There is nothing more satisfying than a tall glass of iced tea on a hot summer's day. Scratch that. Any day. In my family, we are very particular, nay even snobby about our tea. Believe me, we drink our fair share. None of that hibiscus-mango-peach nonsense. True iced tea need not be futzed with. That refreshing hit of sweet citrus simply cannot be matched by any other beverage.
Whenever I think of iced tea, so many fond memories come to mind. I first think of my mom--the consummate authority on all things iced tea. Over the years, the simple act of sharing iced tea and conversation has helped to nurture and develop the unique relationship we share. Whether it's after a long workout or just a trip to the grocery store, we never miss an opportunity to indulge in our favorite drink.
I often think of my Aunt Arlene as well. Growing up, there was always a huge jug of iced tea sitting on her kitchen countertop. Her Sun Tea is brimming with lemons and oranges and its fruity, sweet flavor is the perfect compliment to casual family dinners and long conversations on the porch.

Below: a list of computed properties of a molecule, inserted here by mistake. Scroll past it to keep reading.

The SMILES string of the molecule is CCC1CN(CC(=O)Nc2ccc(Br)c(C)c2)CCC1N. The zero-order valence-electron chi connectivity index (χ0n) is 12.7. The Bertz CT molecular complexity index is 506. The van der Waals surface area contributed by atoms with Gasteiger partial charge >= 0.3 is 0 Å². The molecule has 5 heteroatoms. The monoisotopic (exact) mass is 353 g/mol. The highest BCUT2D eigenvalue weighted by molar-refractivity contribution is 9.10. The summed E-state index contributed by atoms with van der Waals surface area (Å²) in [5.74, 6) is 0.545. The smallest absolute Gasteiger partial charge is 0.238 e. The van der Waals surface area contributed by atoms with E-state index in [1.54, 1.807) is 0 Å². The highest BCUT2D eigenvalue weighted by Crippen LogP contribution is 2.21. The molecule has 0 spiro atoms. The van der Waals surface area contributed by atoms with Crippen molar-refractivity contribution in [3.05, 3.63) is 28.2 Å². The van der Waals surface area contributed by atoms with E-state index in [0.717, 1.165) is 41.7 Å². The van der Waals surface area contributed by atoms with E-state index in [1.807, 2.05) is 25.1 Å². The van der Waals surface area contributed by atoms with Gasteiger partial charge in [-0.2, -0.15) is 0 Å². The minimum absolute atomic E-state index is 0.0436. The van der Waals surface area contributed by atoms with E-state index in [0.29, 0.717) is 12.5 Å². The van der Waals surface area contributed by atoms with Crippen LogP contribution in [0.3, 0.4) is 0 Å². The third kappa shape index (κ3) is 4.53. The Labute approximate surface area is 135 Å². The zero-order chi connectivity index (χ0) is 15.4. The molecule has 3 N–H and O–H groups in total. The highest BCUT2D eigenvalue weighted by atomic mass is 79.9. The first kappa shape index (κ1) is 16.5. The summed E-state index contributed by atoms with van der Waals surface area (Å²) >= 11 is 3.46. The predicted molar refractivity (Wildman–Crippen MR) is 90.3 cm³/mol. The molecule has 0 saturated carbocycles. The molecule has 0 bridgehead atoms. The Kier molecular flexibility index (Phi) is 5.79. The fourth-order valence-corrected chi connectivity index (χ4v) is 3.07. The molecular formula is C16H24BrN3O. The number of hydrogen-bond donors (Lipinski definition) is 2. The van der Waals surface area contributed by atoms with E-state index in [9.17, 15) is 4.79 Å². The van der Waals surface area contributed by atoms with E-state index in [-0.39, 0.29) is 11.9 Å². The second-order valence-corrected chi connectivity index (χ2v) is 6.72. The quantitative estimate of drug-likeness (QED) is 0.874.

Texas Sun Tea (Courtesy of my Aunt Arlene, whose love for iced tea is endless)
A Sunny Day
1 Gallon of water
6 large iced tea bags (Luzianne is the best, but Lipton is an excellent substitute as well)
2 lemons, halved
1 seedless orange, halved
1 cup of sugar (or more to taste)
Sun Tea is made with love and heat. Fill a glass gallon jug with cool water, add the tea bags, juice the lemons and orange and add the rinds. Give it a quick stir and steep for one hour in the sun. Add 1 cup of sugar for sweet tea or leave unsweetened. Serve with tons of ice.
Preparation for not so sunny days: Fill a medium-sized pot with 5 cups of water and bring to a boil. Remove from heat, add 5 tea bags and steep for 1 hour. Add the fruit and stir. Pour into a gallon glass jug or tea pitcher and dilute with water. You may have to alter the amount of water depending on the size of your pitcher. A good rule of thumb is about 2 parts water: 1 part tea. Be sure to add the water slowly and check the color by pouring a small amount into a glass and holding it up to the light. The tea should have a golden amber color. Serve with tons of ice.